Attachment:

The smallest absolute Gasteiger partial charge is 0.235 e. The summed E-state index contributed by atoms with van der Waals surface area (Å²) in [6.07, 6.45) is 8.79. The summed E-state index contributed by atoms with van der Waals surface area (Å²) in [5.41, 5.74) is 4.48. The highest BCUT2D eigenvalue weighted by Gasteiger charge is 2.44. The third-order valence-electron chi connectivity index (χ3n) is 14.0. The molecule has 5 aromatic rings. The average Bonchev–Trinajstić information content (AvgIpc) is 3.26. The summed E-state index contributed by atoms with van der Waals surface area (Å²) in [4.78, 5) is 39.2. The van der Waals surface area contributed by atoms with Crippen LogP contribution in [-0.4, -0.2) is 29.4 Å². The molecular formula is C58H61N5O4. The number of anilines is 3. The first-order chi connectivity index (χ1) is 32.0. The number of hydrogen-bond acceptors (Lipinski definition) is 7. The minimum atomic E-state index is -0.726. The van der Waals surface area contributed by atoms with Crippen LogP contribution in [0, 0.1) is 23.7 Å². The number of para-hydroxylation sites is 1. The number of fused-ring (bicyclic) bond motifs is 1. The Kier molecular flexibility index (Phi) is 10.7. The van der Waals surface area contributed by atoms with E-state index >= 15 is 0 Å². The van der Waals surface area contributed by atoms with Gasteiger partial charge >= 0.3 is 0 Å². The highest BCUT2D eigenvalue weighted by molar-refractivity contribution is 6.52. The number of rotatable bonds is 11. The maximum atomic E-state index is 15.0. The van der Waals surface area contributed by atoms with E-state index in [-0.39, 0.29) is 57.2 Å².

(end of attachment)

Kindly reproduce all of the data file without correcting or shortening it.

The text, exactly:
The smallest absolute Gasteiger partial charge is 0.235 e. The summed E-state index contributed by atoms with van der Waals surface area (Å²) in [6.07, 6.45) is 8.79. The summed E-state index contributed by atoms with van der Waals surface area (Å²) in [5.41, 5.74) is 4.48. The highest BCUT2D eigenvalue weighted by Gasteiger charge is 2.44. The third-order valence-electron chi connectivity index (χ3n) is 14.0. The molecule has 5 aromatic rings. The average Bonchev–Trinajstić information content (AvgIpc) is 3.26. The summed E-state index contributed by atoms with van der Waals surface area (Å²) in [4.78, 5) is 39.2. The van der Waals surface area contributed by atoms with Crippen LogP contribution in [-0.4, -0.2) is 29.4 Å². The molecular formula is C58H61N5O4. The number of anilines is 3. The first-order chi connectivity index (χ1) is 32.0. The number of hydrogen-bond acceptors (Lipinski definition) is 7. The minimum atomic E-state index is -0.726. The van der Waals surface area contributed by atoms with Crippen LogP contribution in [0, 0.1) is 23.7 Å². The number of para-hydroxylation sites is 1. The number of fused-ring (bicyclic) bond motifs is 1. The Kier molecular flexibility index (Phi) is 10.7. The van der Waals surface area contributed by atoms with E-state index >= 15 is 0 Å². The van der Waals surface area contributed by atoms with Gasteiger partial charge >= 0.3 is 0 Å². The highest BCUT2D eigenvalue weighted by molar-refractivity contribution is 6.52. The number of rotatable bonds is 11. The maximum atomic E-state index is 15.0. The van der Waals surface area contributed by atoms with E-state index in [-0.39, 0.29) is 57.2 Å².